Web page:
I was listening to the Garden Show on the radio in the car one Saturday morning this spring when someone called to inquire about planting the tulip bulbs they just bought. The garden expert tried to be nice. She said, "I can’t imagine where you found those bulbs this time of year because tulips must be bought and planted in the fall. Sorry, it is too late to enjoy the flowers this year. Tulips need to go through the cold winter months before they will bloom."
I know this all too well. Many a fall I have procrastinated tulip planting only to have the bulbs rot in the garage. Once I dug up some tulips after they bloomed planning to replant them in a new spot in the fall but it never happened. When I procrastinate and spring comes I am sorry and sad but there is nothing I can do then.
That is why last October when Mike and my boys were carrying boxes into the new house I was planting tulips in a little garden space in the front yard. I bought 70 or so bulbs at Costco and I knew when spring arrived I would be longing for those blooms.
I worried about the bad soil I was planting them in and the northern exposure with its lack of sun. But I went forward in faith. A large iceberg formed in that planting area staying all winter and part of the spring. When it finally melted there was not even a tiny sign of growth. I felt discouraged—those little shoots usually start up before it gets warm. Finally, well into April there were a few little sharp points poking through the soil. I saw full-grown tulips bursting in color everywhere else. My hope that they would ever bloom was faint. Weeks went by and they struggled along. The landscapers came to install the sprinkling system and tromped on some of the struggling growth.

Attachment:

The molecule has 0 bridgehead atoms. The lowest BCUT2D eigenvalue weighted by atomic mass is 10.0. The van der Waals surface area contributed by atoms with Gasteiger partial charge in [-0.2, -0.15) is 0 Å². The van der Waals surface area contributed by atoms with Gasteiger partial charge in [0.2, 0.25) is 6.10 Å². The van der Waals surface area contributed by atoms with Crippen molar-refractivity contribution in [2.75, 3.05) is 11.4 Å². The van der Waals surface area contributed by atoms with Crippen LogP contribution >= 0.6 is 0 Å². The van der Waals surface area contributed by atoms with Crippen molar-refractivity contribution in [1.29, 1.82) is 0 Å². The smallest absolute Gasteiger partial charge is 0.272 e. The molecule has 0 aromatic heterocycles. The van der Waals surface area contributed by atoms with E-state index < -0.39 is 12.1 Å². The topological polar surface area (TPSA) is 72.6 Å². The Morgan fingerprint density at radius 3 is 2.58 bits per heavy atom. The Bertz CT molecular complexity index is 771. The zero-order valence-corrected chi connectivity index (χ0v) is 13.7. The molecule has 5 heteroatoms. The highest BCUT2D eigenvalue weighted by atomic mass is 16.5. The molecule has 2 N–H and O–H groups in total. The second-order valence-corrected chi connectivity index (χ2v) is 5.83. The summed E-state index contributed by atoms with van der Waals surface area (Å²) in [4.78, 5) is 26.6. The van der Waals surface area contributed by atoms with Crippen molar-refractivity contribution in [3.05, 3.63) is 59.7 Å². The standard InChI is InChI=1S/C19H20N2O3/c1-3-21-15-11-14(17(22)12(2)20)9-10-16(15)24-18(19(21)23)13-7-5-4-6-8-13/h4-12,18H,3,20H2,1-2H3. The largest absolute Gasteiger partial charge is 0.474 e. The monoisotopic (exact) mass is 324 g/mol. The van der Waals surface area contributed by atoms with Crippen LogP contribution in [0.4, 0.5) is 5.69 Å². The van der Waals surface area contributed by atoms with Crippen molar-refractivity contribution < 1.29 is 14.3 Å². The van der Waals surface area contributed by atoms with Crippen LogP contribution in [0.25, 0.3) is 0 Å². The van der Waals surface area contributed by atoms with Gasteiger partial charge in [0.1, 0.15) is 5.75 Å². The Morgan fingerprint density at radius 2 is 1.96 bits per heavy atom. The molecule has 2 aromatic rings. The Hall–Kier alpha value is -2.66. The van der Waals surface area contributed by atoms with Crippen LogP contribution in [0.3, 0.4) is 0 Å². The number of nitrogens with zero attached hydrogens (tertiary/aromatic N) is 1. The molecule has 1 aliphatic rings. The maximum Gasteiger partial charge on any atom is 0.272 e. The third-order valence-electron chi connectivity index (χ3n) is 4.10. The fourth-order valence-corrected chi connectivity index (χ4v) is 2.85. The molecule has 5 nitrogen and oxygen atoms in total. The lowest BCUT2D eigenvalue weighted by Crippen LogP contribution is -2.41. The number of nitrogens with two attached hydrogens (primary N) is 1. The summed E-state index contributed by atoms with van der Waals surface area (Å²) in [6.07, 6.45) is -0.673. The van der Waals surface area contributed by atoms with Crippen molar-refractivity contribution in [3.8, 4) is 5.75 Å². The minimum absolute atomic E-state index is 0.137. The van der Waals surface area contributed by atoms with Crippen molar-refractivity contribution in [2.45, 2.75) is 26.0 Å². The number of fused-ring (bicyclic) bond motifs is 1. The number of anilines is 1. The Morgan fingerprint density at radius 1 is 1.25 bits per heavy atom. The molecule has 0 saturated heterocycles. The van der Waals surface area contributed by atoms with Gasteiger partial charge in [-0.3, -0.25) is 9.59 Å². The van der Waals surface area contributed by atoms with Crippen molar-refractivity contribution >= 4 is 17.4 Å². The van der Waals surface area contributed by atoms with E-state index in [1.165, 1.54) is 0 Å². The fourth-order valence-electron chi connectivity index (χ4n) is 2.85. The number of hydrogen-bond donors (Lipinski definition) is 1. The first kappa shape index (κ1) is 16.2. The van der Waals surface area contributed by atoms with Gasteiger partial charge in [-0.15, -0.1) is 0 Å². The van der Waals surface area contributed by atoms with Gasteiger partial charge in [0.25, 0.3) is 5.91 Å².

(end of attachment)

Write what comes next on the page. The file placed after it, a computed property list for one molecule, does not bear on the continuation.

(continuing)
Alas, by the middle of May my tulips started to bloom. Some of the blooms were small and I figured it was lack of sun. But then the yellow and red blooms got taller and bigger and reached forward for the sun. Some of the blooms were huge. Even the bruised plants had flowers. My neighbors have voiced awestruck enthusiasm for my tulips. Oh, ye of little faith. Doubt not fear not. Plant and God will take care of the rest but plant before the snow flies.
I can't just get up any day and expect faith to be there blooming. So, tulips are a metaphor for faith—believe, go to work early and then wait patiently. Endure the cold winters of adversity to get strength. "You have no witness until after the trial of your faith." Then show gratitude for the sweet blooms that reach for the "Son". The blooms [fruit] of the spirit are love, joy, peace, longsuffering, gentleness, goodness, faith. (Galations 5:22)
Next year it won’t be so hard to believe the tulips will grow. That is how faith is. Once you have experienced the fruit it is easier to be patient the next time you need to exercise it. And I won’t need to replant the tulip bulbs for a few years. They are in the ground rooted as I hope my faith is rooted in my soul ready for when I need it.